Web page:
Friday, May 04, 2018

A brief review of the 2017/18 jumps season

Champion jockey: Richard Johnson
Champion trainer: Nicky Henderson
Winning owner: J P McManus
Champion conditional jockey: James Bowen

This proved the wettest season in recent memory; trainers with good ground horses were still waiting for the ground to dry out at Sandown's final meeting.

Underfoot conditions certainly played to Native River's strengths as Colin Tizzard's charge stayed on up the hill to beat Might Bite in an epic duel for the 2018 Cheltenham Gold Cup; champion jockey Richard Johnson could barely stop smiling in post-race interviews.

Those who doubted Might Bite's powers of recovery after such a tough race were made to look a tad foolish four weeks later when the gelding collected the Betway Bowl at Aintree with the minimum of fuss.

Irish domination was a feature of this year's Cheltenham Festival and that domination was further emphasized at Aintree with Irish-trained horses filling the first four places in the Grand National.

After coming home first in the cross country race at the Festival, a month later the 2014 Triumph Hurdle winner Tiger Roll just held Pleasant Company a head to claim this year's National; Racing Post readers voted Gordon Elliott's charge their Jumps Horse of the Year on the back of those exploits.

Footpad, Samcro and Presenting Percy looked particularly impressive at Cheltenham; Buveur D'Air claimed the Champion Hurdle and Altior the Champion Chase for Nicky Henderson.

Way back in mid-November Splash Of Ginge sparked wild celebrations among connections when claiming the BetVictor Gold Cup at Cheltenham. There weren't too many others joining in - Nigel Twiston-Davies' inmate was sent off at odds of 25/1 and had just enough in reserve to hold Starchitect a neck on the line.

Four weeks later the ill-fated Starchitect appeared to have gained compensation in the Caspian Caviar Gold Cup when bursting clear three out but the gelding broke down, allowing the Nicky Richards trained Guitar Pete to claim the spoils.

Bristol De Mai demolished his opponents in Haydock's Betfair Chase, beating Cue Card an eye-watering 57 lengths, but he couldn't reproduce that form at other tracks.

Irish raider Total Recall was sent off favourite for the Ladbrokes Trophy Chase (formerly the Hennessy) at Newbury and the money proved well-placed with Willie Mullins' charge holding Whisper a neck; the form of the race didn't really work out thereafter.

Might Bite took the King George at Kempton on Boxing Day but the proximity of Double Shuffle and Tea For Two led several to question the validity of the form. 2016 winner Thistlecrack also caught the eye back in fourth but he subsequently picked up an injury and unfortunately missed the remainder of the season.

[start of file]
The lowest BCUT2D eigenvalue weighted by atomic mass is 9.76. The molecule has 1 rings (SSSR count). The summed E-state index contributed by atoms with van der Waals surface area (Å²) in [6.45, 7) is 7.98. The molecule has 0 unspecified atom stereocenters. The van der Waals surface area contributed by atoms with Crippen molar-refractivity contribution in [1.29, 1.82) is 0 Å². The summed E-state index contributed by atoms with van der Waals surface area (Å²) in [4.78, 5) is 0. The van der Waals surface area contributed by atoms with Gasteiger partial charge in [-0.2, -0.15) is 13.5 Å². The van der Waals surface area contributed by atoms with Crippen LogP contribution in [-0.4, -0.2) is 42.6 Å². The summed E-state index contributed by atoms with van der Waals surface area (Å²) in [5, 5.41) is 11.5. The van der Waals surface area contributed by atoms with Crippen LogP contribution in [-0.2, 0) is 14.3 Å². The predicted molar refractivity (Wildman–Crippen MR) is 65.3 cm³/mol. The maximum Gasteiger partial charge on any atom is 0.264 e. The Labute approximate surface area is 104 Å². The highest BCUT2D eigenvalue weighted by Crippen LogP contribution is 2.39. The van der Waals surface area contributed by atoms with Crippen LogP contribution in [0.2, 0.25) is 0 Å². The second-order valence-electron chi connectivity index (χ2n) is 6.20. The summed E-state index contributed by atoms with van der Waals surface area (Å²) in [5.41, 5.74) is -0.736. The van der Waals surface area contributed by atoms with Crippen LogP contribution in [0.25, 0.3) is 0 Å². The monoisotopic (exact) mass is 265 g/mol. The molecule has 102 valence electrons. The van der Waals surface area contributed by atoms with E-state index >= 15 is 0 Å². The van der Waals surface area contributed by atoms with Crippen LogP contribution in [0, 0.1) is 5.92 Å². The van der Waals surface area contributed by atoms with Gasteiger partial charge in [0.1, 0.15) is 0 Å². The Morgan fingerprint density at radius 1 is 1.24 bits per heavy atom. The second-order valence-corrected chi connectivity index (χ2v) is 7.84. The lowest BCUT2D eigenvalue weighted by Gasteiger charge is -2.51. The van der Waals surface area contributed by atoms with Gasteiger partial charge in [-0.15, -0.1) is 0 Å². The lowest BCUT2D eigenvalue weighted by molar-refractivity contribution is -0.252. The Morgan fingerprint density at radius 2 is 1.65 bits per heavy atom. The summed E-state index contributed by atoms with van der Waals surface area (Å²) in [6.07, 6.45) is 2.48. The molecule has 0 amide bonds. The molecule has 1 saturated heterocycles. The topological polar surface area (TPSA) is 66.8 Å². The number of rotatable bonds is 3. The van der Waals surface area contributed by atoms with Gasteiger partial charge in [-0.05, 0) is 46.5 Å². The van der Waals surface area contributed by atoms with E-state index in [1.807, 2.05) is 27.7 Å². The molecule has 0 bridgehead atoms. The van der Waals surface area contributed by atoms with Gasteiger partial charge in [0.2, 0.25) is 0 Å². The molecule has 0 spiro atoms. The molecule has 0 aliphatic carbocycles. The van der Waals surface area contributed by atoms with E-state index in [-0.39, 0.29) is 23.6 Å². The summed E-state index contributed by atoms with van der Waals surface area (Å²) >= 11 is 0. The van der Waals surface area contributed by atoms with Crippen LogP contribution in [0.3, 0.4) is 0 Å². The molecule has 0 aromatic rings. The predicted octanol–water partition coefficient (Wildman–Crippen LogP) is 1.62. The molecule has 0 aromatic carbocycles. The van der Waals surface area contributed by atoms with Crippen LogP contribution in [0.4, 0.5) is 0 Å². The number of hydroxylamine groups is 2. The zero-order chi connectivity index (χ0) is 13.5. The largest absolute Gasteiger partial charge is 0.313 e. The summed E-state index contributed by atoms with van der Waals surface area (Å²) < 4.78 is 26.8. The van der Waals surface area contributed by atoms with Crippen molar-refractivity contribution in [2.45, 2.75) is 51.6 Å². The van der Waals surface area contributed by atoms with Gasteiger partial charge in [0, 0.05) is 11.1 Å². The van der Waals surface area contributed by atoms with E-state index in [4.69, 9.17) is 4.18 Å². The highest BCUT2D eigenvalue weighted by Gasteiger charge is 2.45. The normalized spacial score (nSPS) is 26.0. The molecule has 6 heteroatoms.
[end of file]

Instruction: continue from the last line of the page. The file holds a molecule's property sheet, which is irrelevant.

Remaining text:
The rescheduled Welsh Grand National was a memorable affair with sixteen year old conditional James Bowen guiding thirteen year old Raz De Maree to victory six lengths ahead of Alfie Spinner; the two oldest horses in the race finished first and second.

Bryony Frost proved a breath of fresh air throughout the long winter months; her association with Black Corton has been well documented while her efforts aboard Milansbar in Warwick's Classic Chase were certainly appreciated by handler Neil King. The pair were reunited in the Grand National and finished a creditable fifth.

Over the other side of the Irish Sea Samcro's fall in the Champion Hurdle at the Punchestown Festival effectively ended Gordon Elliott's challenge to become champion Irish trainer; Willie Mullins secured his eleventh consecutive title.

At the same meeting Paul Townend suffered a dramatic 'brain freeze' when steering Al Boum Photo around the final flight with the Growise Novice Chase seemingly at his mercy. The jock returned the next day to ride a treble aboard Pravalaguna, Next Destination and Patricks Park.

On Friday 27 April Ms Katie Walsh won aboard Antey at Punchestown and promptly announced her retirement from the saddle; the following day Ms Nina Carberry won aboard Josies Orders at Punchestown and promptly announced her retirement from the saddle.

Blog selections fared considerably better than last year but, hey, that's really not saying very much at all.

I've noted that the form of the selections picked up markedly from February onwards, kick-started by Full Jack and a rather fortuitous victory in the Edinburgh National at Musselburgh. Worryingly, I can't fathom how that improvement came about.

Blog horse of the year has to go to Smooth Stepper who won the Liz Adam Memorial Chase at Kelso in a manner I could only dream of.

And the new season starts with the news that Sam Twiston-Davies has gone freelance and Harry Cobden is now the new number one at Ditcheat...

Philip Hobbs is on record saying that after such a wet winter he's going to keep a number of his good ground horses on the go over the summer. I wonder how many other trainers will follow suit.

And is there, perhaps, just the hint of an opportunity there?